Dunyvaig Castle
Dunyvaig Castle
Dunyvaig Castle stands on a rocky promontory jutting into Lagavulin Bay, about 3 miles east of Port Ellen. The castle was built on the site of an earlier Iron Age fort, on a plug of rock. Over the centuries Dunyvaig was held by the MacDonalds, the MacIans, and the Campbells.

The MacDonald Lords of the Isles used Lagavulin Bay as an anchorage for their ships from the 11th century and probably built the castle to guard their fleet at anchor. Somerled, the 'King of the Isles' used Lagavulin as a safe anchorage for his galleys and needed a strong fortification to make the anchorage safe from attack.
The first documentary evidence for the castle comes in the writings of chronicler John of Fordun in the late 14th century.

The castle ruins are a confusing jumble, half hidden by foliage and seemingly fused to the rock of the promontory. The headland is small, encompassing an area of only about 200 square metres.

A section of a 13th century tower still stands with a courtyard of the same period, with the crumbling walls of a 15th century keep. Much of what remains dates from the 16th century and consists of an inner and outer court within a curtain wall, reached through a barbican. On the seaward side is a huge sea gate measuring 17 feet across.
The castle from the shore
The castle from the shore
In 1493 James IV of Scotland broke the power of the Lords of the Isles and forced them to accept him as their overlord. Dunyvaig was forfeited to the crown, after which it was the subject of a tug of war between the MacDonalds and rival clans. The MacIans of Ardnamurchan took control, then the castle was leased back to the MacDonalds in 1519, then to the Campbells in 1543. Once again the MacDonalds took control in 1545, but James VI took the castle under royal control in 1596.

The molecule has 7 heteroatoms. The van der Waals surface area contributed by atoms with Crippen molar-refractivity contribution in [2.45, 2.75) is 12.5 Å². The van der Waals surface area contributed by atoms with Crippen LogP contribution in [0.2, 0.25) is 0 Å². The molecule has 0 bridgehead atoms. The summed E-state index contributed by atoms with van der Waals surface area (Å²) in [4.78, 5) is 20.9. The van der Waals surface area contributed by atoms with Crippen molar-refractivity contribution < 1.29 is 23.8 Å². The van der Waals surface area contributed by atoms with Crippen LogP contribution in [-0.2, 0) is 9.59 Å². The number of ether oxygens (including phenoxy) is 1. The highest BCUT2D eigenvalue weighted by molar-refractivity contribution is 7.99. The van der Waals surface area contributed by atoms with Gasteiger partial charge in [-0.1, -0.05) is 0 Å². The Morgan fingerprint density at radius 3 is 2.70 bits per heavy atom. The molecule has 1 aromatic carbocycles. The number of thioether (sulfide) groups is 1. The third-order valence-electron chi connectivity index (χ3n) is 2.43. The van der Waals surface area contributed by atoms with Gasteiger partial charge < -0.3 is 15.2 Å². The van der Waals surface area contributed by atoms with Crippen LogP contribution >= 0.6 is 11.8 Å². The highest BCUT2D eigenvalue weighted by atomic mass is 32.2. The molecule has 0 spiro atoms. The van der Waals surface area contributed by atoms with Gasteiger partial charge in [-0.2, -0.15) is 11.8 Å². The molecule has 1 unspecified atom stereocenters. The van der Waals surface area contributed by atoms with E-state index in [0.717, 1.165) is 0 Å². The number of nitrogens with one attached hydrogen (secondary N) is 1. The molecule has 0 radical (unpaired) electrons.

At least, that was the theory, but in practice the leader of the MacDonalds, Angus MacDonald, 8th of Dunnyveg, refused to cooperate with the crown. In 1608 Angus MacDonald finally surrendered to a crown force led by Andrew Stuart, Lord Ochiltree. Stuart and Andrew Knox, Bishop of the Isles, were named constables. From 1610 the bishop was granted Dunyvaig as a life-rental if he supplied a garrison of 24 men under a captain.
Stuart left a garrison to hold the castle for the crown, but in 1614 the MacDonalds were back, led by Ranald Og Macdonald. Ranald was an adventurer, described as 'a vagabound fellow without ony certane residence'. However, he claimed to be an illegitimate son of Angus MacDonald, and gathered enough supporters that he was able to attack the castle. Ranald and his men built ladders of from logs they gathered in a nearby wood, and scaled the outer castle wall. When the main gates opened Ranald and his men quickly overwhelmed the garrison and took control of the castle.

Ranald could not hold what he took, for shortly after he took control a new force of men under Angus Og MacDonald appeared. Ranald and his men held out for just 6 days before they fled in a small boat.
Dunyvaig from the east